Prehabilitation boosts functional status in esophagogastric surgery patients

Reuters Health Information: Prehabilitation boosts functional status in esophagogastric surgery patients

Prehabilitation boosts functional status in esophagogastric surgery patients

Last Updated: 2018-09-14

By Marilynn Larkin

NEW YORK (Reuters Health) - Prehabilitation improves perioperative functional capacity in patients undergoing esophagogastric surgery, researchers have found.

"Prehabilitation is a structured, personalized intervention that utilizes the perioperative period to optimize patients' functional status," Dr. Francesco Carli of McGill University Health Center in Montreal told Reuters Health. "The main components are exercise, nutrition, and anxiety-coping interventions."

"Each component of the program should be individualized and administered by a specialist and should consider baseline functional status, comorbidities, and the type of surgery or cancer treatment," he said by email.

"In patients with esophagogastric cancer, physical and nutritional status are potentially modifiable factors that impressively impact on post-operative outcome and cancer care," he noted. "We therefore thought that prehabilitation would have a compelling rationale in this clinically challenging population."

Dr. Carli and colleagues randomized 68 patients awaiting elective esophagogastric resection for cancer at McGill to prehabilitation - a preoperative program of exercise and nutrition optimization - or usual care. Patients in the prehabilitation group were a mean age of 67.3 and 69% were men; the mean age of control group participants was 68 and 80% were men.

The primary outcome was change in functional capacity over time, measured as the difference in absolute change in 6-minute walking distance (6MWD) between baseline and the preoperative visit, and between baseline and the postoperative visit. A significant change was defined as an improvement or a deterioration of 20 meters from baseline.

As reported online September 5 in JAMA Surgery, 51 (of 68) patients were included in the primary analysis. The median duration of prehabilitation was 36 days, whereas the median preoperative period in the control group was 51 days.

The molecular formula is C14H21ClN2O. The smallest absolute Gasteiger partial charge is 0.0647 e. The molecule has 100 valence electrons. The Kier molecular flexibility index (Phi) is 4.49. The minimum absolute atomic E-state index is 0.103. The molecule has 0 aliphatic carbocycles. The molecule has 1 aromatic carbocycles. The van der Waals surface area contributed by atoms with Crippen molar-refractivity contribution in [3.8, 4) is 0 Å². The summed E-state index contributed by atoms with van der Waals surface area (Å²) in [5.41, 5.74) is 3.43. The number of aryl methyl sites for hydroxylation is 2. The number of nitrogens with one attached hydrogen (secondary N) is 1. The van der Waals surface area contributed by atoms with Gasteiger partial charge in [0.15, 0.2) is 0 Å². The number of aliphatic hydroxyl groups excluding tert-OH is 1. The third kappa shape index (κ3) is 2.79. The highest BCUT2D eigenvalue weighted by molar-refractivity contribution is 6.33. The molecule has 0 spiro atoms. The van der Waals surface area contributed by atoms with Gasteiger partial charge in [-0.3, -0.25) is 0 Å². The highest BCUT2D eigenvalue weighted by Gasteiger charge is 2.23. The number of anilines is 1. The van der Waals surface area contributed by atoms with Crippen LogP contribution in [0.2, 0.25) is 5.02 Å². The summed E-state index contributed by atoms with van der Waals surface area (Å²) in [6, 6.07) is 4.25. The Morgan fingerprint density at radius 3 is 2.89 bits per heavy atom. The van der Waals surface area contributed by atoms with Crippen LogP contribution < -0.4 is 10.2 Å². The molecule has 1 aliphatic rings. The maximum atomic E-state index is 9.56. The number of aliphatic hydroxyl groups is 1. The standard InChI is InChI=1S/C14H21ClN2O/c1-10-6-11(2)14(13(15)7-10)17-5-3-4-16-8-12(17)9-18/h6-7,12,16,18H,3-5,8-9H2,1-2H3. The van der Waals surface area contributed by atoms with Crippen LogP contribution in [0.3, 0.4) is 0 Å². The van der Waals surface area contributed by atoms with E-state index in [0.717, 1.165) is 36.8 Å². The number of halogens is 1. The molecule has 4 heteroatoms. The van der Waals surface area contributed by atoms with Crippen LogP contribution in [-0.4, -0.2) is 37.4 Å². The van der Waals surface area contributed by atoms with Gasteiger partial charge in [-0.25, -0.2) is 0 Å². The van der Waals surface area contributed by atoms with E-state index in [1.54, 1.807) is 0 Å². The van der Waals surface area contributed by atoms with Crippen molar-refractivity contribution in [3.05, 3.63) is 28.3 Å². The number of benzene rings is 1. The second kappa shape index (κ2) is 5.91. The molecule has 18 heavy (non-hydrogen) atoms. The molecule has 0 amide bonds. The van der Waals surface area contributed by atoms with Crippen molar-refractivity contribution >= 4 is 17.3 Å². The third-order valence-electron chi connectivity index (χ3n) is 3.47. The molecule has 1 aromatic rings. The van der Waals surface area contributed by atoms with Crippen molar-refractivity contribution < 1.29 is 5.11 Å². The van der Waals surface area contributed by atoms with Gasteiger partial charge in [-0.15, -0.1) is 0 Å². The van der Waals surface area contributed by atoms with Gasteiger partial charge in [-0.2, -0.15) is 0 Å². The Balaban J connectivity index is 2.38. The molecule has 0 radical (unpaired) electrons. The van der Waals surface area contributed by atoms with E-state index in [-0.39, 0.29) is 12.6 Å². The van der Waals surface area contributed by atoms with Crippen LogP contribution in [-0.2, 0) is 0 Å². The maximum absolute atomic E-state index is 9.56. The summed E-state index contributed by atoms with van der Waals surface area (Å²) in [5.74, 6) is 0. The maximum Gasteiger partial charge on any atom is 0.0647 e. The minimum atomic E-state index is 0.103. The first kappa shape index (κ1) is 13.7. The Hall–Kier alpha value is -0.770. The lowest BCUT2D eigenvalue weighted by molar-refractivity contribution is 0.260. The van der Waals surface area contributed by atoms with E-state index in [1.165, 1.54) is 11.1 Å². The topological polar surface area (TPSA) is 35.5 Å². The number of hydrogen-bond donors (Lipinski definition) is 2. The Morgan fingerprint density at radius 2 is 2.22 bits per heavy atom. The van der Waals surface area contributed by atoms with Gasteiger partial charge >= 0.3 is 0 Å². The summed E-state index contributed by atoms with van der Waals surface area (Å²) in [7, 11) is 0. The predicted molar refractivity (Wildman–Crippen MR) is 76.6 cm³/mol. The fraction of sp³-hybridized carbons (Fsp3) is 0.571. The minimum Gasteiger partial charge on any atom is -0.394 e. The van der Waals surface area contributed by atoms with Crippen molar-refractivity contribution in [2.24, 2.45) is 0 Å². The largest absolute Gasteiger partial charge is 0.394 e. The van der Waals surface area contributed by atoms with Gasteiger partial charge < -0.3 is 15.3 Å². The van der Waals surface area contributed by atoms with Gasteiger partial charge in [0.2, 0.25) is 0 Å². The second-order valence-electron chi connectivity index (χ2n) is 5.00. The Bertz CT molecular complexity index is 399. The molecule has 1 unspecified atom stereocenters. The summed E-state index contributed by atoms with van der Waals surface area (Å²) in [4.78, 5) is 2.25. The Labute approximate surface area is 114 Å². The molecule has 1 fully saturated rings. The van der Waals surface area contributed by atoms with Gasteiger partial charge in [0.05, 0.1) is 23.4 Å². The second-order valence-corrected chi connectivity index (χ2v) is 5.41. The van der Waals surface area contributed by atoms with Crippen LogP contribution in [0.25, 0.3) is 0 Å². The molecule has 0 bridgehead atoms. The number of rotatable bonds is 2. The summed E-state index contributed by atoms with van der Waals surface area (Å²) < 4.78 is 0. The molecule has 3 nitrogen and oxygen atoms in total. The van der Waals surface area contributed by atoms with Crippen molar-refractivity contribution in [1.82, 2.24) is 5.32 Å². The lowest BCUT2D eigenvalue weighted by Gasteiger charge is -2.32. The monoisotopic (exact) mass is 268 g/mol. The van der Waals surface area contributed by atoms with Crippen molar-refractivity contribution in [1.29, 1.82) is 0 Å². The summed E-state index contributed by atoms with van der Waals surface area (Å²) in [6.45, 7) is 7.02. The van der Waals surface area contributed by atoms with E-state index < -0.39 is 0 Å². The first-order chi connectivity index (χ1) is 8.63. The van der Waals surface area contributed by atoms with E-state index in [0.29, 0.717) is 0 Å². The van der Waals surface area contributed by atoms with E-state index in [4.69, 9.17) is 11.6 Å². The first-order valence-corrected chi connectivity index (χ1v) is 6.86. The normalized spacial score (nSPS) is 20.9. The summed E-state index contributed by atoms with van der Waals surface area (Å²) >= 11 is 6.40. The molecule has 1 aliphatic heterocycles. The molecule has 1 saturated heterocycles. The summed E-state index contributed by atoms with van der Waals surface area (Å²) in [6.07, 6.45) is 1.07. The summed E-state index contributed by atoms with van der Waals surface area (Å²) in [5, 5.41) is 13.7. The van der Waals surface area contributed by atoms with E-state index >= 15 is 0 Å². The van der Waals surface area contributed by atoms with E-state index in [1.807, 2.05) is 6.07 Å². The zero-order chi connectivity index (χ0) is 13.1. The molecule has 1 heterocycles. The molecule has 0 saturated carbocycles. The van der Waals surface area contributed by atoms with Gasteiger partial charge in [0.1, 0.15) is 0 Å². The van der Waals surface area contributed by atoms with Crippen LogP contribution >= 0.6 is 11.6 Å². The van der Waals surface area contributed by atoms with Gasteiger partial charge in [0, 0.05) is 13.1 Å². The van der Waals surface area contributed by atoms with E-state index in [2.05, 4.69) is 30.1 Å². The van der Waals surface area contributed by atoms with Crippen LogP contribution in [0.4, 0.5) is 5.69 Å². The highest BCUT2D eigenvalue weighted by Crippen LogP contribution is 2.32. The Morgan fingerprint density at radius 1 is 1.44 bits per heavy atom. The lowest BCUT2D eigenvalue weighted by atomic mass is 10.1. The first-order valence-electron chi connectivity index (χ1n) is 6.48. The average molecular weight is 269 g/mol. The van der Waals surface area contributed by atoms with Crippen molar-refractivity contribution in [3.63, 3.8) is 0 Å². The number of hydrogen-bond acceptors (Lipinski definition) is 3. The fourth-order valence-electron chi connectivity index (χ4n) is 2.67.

Twenty participants (77%) had prehabilitation during neoadjuvant chemotherapy, 11 of whom (55%) started prehabilitation before medical treatment. Overall compliance with prehabilitation was 63%. No exercise-related adverse events were reported.

Compared with the control group, the prehabilitation group had improved functional capacity both before surgery (mean 6MWD change, 36.9 m vs. 22.8 m) and after surgery (mean 6MWD change, 15.4 m vs. 81.8 m).

There were no statistically significant differences between groups with respect to number and severity of complications, length of hospital stay, emergency department visits, or readmission rates.

"In our seven-year experience in different cancer populations, no adverse effects of prehabilitation were detected," Dr. Carli said. "Being safe and effective, all patients could potentially benefit from this intervention. Since data are mounting that deconditioned patients are the ones who benefit most, targeting high-risk populations could represent a compelling strategy for clinical implementation of prehabilitation programs."

"Prehabilitation should be continued after surgery, to both maintain physical status and be prepared for the next treatment step," he added. "In fact, since cancer care is a multi-phasic journey, continuing a conditioning intervention after surgery may not be considered as a rehabilitation after surgery, but rather, as prehabilitation to adjuvant therapy."

Dr. Michael Englesbe of the University of Michigan, coauthor of a related editorial, told Reuters Health that "every patient should train for surgery."

"Patients should set recovery goals, train before surgery and resume training following surgery to facilitate reaching these goals," he said by email. "These programs save money and improve lives."

However, "they take time for health care providers to implement and operate," he noted. "Reimbursement for this additional work will be critical to develop sustainable programs."

"Blue Cross and Blue Shield of Michigan is piloting a program that reimburses providers for (their) time," he added. "This is an exciting step forward."


JAMA Surg 2018.

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